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Publication numberUS6830537 B1
Publication typeGrant
Application numberUS 10/650,980
Publication dateDec 14, 2004
Filing dateAug 29, 2003
Priority dateAug 29, 2003
Fee statusPaid
Also published asCA2478739A1
Publication number10650980, 650980, US 6830537 B1, US 6830537B1, US-B1-6830537, US6830537 B1, US6830537B1
InventorsBruce Phelps Hollenbeck
Original AssigneeMack Trucks, Inc.
Export CitationBiBTeX, EndNote, RefMan
External Links: USPTO, USPTO Assignment, Espacenet
Vehicle transmission control system and method
US 6830537 B1
Abstract
A vehicle, such as, e.g., a diesel-powered truck, has a transmission control system that, e.g., improves fuel efficiency and/or consumption. In some embodiments, the vehicle includes: an engine that powers said vehicle; a transmission to change ratios between engine speed and wheel speed; and at least one control unit configured to shift the transmission in a plurality of lower gears substantially against the governed speed of the engine and to shift the transmission in a plurality of higher gears substantially against the peak torque speed of the engine.
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Claims(32)
What is claimed is:
1. A vehicle having a transmission control system, comprising:
a) an engine that powers said vehicle;
b) a transmission that changes ratios between engine speed and wheel speed, said transmission having n gears;
c) at least one control unit configured to shift the transmission in a plurality of lower gears substantially against the governed speed of the engine and to shift the transmission in a plurality of higher gears substantially against the peak torque speed of the engine.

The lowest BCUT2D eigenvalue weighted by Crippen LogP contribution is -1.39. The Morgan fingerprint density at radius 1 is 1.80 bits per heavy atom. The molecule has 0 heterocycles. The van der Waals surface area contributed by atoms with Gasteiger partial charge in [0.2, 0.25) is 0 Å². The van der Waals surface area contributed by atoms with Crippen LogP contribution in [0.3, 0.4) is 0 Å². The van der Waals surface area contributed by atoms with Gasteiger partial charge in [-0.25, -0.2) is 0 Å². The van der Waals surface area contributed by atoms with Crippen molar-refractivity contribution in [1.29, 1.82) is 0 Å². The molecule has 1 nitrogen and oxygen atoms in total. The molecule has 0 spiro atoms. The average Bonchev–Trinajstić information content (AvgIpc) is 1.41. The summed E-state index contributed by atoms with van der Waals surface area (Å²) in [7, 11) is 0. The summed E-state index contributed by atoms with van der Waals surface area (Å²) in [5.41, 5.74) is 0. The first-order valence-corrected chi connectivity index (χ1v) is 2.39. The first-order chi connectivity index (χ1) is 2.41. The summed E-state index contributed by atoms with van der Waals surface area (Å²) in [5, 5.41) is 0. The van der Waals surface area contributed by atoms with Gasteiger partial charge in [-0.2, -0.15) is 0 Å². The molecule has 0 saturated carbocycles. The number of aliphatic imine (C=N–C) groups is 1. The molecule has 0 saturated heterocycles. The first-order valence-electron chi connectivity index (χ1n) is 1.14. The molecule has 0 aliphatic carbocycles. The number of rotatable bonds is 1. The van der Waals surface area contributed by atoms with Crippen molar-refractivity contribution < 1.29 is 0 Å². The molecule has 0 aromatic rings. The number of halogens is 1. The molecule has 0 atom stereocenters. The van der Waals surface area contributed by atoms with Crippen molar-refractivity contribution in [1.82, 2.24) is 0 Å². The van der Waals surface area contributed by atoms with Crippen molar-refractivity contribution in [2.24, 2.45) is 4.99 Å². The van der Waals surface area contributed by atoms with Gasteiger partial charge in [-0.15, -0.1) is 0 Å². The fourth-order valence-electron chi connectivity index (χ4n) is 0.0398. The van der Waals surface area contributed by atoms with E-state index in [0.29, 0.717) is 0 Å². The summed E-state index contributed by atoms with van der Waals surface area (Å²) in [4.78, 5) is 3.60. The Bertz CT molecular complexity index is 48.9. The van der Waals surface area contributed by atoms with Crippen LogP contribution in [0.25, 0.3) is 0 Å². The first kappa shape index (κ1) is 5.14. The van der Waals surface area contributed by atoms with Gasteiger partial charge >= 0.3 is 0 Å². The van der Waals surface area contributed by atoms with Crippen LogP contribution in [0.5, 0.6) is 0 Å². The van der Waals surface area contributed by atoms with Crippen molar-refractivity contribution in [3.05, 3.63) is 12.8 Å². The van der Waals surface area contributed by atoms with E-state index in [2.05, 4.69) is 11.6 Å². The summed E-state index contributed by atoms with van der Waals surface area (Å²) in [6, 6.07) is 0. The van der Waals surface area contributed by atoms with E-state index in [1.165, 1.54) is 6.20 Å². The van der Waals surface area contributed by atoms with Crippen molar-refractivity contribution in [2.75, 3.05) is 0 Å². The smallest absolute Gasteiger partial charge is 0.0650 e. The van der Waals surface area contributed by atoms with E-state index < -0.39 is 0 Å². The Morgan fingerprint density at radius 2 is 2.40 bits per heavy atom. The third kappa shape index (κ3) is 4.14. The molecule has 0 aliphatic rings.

2. The vehicle of claim 1, wherein said plurality of lower gears include gears from a first gear to an intermediate gear and said plurality of higher gears include gears above said intermediate gear to n.
3. The vehicle of claim 1, wherein said plurality of lower gears include about gears 1 to n/2 and said upper gears include about gears n/2+1 to n.
4. The vehicle of claim 1, wherein in said higher gears a maximum engine speed is restricted to a lower value.
5. The vehicle of claim 4, further including controlling said maximum engine speed using engine and/or transmission control.
6. The vehicle of claim 5, further including controlling said maximum engine speed using engine control.
7. The vehicle of claim 5, further including controlling said maximum engine speed using transmission control.
8. The vehicle of claim 1, wherein said control unit is configured to control the engine to operate from approximately a peak torque speed after upshift when in said higher gears.
9. The vehicle of claim 1, wherein said transmission has a substantially narrower transmission step in relation to an engine speed step in at least said higher gears.
10. The vehicle of claim 9, wherein said transmission step is about 50% or less of the engine step.
11. The vehicle of claim 1, wherein said transmission has approximately 10 or more gears.
12. The vehicle of claim 1, wherein said transmission includes at least four said lower gears and at least tour said higher gears.
13. The vehicle of claim 1, wherein said transmission is manually operated to at least initiate shifting between gears.
14. The vehicle of claim 1, wherein an operating range in said higher gears is less than about 70% that within said lower gears.
15. The vehicle of claim 1, wherein an operating range in said higher gears is less than about 60% that within said lower gears.
16. The vehicle of claim 1, wherein an operating range in said higher gears is less than about 50% that within said lower gears.
17. The vehicle of claim 1, wherein said vehicle is a truck.
18. The vehicle of claim 1, wherein during downshifting gear n/2+1 is skipped.
19. The vehicle of claim 1, wherein said transmission is an automatic transmission.
20. The vehicle of claim 1, wherein said transmission is an automated manually shifted transmission.
21. A method for controlling a transmission system of a truck, comprising:
controlling an engine and/or transmission having n gears to shift the transmission in at least four lower gears substantially against the governed speed of the engine and to shift the transmission in at least four higher gears substantially against the peak torque speed of the engine.